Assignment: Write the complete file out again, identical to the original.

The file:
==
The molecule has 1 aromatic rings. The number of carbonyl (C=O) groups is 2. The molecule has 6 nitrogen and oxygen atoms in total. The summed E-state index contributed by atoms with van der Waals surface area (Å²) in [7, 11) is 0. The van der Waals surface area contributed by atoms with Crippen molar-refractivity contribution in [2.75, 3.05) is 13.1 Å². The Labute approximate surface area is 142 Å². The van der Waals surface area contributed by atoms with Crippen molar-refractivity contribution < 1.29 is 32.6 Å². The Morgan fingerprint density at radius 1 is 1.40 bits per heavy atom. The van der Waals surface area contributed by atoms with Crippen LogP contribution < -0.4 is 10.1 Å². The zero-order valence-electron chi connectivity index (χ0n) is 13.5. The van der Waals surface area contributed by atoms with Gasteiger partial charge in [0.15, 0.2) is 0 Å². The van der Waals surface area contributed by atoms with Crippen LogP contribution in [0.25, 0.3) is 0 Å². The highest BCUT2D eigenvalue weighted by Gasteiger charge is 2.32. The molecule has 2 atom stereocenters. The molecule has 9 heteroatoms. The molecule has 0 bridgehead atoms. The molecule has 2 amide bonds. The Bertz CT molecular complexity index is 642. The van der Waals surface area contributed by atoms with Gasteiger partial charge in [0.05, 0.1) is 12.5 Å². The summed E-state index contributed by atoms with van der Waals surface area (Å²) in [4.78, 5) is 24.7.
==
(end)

The molecule has 1 aromatic rings. The number of carbonyl (C=O) groups is 2. The molecule has 6 nitrogen and oxygen atoms in total. The summed E-state index contributed by atoms with van der Waals surface area (Å²) in [7, 11) is 0. The van der Waals surface area contributed by atoms with Crippen molar-refractivity contribution in [2.75, 3.05) is 13.1 Å². The Labute approximate surface area is 142 Å². The van der Waals surface area contributed by atoms with Crippen molar-refractivity contribution < 1.29 is 32.6 Å². The Morgan fingerprint density at radius 1 is 1.40 bits per heavy atom. The van der Waals surface area contributed by atoms with Crippen LogP contribution < -0.4 is 10.1 Å². The zero-order valence-electron chi connectivity index (χ0n) is 13.5. The van der Waals surface area contributed by atoms with Gasteiger partial charge in [0.15, 0.2) is 0 Å². The van der Waals surface area contributed by atoms with Crippen LogP contribution in [0.25, 0.3) is 0 Å². The highest BCUT2D eigenvalue weighted by Gasteiger charge is 2.32. The molecule has 2 atom stereocenters. The molecule has 9 heteroatoms. The molecule has 0 bridgehead atoms. The molecule has 2 amide bonds. The Bertz CT molecular complexity index is 642. The van der Waals surface area contributed by atoms with Gasteiger partial charge in [0.05, 0.1) is 12.5 Å². The summed E-state index contributed by atoms with van der Waals surface area (Å²) in [4.78, 5) is 24.7.